Do You Ever Let Someone Drive Your Vehicle ? If you own a vehicle, chances are you've let a friend or family member borrow it at least once. There are plenty of reasons to hand over the keys. Maybe you needed a relative to pick up your kids from school or you're helping someone get to work after their car broke down. Did you know that in the event of an accident... it's your auto insurance policy that would have to pay? The number one misconception about loaning out your vehicle is that if you let your neighbor borrow your car, an accident should go on their insurance because he or she was the one driving but in private passenger auto insurance, the coverage typically follows the vehicle, not the driver . Let's break it down. DOES MY CAR INSURANCE COVER OTHER DRIVERS? Insured drivers include: Resident relatives: Most personal auto policies provide coverage to the named insured, their spouse or domestic partner and any other resident relatives. So if someone is a member of your family and lives in your home, they're automatically an insured under your policy unless excluded. Domestic partners: If someone lives with you but isn't a relative, they are not named insureds under your policy. However, if you're living with a domestic partner, they can be added to your policy as a named insured but only if your relationship is the long-term, committed type - you share domestic responsibilities and have joint financial obligations. All you have to do is call your agent and let them know. They'll send out a short driver questionnaire and check your partner's driving record to determine eligibility. Someone with permissive use: If you loaned out your vehicle to a friend or neighbor, your policy generally will cover them - as long as you gave your permission. If they are a regular and repeated user of the car, they should also have coverage. The only exception is if a driver has been specifically excluded on your policy. Finally: If someone else is regularly driving your car, it's important to let your agent know. Chances are, anyone you let borrow your car will fall into one of these three categories. Car-Lotta reminds you that just because someone is covered doesn't mean loaning your car is risk-free.
Have you ever parked your car at the office or grocery store only to come back and find that a ‘helpful’ citizen has written ‘please wash me’ across the back?
It’s funny when that message is on someone else’s auto, but it’s extremely disheartening when that mud-caked dust-adorned vehicle belongs to you.
With a busy schedule and seemingly more important things to do, washing your auto often falls by the wayside-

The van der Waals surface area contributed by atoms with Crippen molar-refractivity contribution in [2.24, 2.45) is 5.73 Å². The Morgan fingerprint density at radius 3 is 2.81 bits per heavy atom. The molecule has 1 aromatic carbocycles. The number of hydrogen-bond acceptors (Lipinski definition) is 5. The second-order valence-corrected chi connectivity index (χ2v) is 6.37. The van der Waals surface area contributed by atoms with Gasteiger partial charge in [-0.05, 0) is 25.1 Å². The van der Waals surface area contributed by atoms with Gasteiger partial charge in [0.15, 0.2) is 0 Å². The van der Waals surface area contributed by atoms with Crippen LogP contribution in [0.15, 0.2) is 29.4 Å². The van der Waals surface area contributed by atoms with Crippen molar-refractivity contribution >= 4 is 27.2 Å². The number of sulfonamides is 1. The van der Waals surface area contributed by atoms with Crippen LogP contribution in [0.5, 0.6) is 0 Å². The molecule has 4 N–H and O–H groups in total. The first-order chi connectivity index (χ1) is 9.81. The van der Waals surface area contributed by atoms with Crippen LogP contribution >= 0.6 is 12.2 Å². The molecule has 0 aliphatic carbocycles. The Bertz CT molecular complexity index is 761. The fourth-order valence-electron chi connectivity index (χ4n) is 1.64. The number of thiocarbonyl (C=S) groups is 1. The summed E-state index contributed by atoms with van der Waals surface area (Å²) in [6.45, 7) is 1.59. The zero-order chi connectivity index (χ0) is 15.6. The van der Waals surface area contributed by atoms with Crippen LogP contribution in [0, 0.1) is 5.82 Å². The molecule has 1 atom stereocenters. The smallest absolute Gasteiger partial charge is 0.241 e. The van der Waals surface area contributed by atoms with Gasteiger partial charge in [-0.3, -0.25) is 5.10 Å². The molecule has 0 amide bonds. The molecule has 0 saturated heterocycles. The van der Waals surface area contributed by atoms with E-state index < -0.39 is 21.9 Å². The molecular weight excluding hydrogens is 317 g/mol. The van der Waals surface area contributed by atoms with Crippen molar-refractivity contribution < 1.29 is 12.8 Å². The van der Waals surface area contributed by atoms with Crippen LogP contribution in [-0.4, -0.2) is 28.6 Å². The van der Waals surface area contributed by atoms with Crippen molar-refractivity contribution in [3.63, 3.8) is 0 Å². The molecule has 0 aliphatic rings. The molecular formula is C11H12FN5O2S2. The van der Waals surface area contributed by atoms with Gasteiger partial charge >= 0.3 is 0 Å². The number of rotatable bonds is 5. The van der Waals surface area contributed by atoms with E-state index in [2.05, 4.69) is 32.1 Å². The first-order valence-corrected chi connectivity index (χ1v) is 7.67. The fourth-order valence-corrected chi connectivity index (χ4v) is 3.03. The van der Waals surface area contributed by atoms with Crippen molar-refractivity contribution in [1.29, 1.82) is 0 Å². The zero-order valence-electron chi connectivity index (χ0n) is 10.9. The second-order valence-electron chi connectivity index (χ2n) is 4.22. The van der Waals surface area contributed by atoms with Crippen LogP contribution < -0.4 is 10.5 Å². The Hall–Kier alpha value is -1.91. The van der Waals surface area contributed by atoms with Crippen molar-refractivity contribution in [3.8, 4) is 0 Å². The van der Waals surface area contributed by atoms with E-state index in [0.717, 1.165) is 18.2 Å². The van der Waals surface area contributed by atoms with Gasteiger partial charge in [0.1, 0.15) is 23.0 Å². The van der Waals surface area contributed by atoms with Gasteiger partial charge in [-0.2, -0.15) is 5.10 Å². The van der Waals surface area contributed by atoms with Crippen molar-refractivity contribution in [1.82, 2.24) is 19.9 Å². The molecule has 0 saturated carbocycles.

The general rule of thumb is to wash your car every two weeks or so. There are special circumstances that might increase or decrease that frequency. If you keep it in a garage and only drive once or twice a month, such regular washing might not be necessary.
What’s important is that you take care of your vehicle—yes, even its outside. Washing your car frequently is a great and ultimately inexpensive way of protecting your investment in it.
Car-Lotta wants you to make sure you’re setting aside some time for routine washes!
If you have the right auto insurance coverage, you’ll usually be covered in the event of vandalism. Comprehensive coverage can pay for damages that occur outside of a auto accident, such as vandalism, fire or theft, minus your deductible. Your deductible is the amount of money you will have to pay toward fixing or repairing your car before your insurance kicks in.
This coverage, as well as collision coverage, may be required by your lender if you still owe money on your auto. It’s optional if you own your vehicle outright. But given the cost of repairing a vandalized vehicle, you may find it unwise to go without it. Your local agent can help you decide the amount of coverage that makes the most sense for you.
Repair costs will vary based on your vehicle’s make and model as well as the extent of the damage. Without the right protection, you’ll pay for those repairs out of your pocket.
Comprehensive coverage can help cover expenses to fix broken locks, windows and whatever else the culprit decided to smash. Car-Lotta Car Sales reminds you to check with your agent to see if your policy covers vandalism and what else you can do to protect your investment.
Garage or no garage, vandals can always find ways to make a mess if they’re persistent. When your automobile is covered in scratches and spray paint, there are steps you can take to help make the claims process as quick and easy as possible.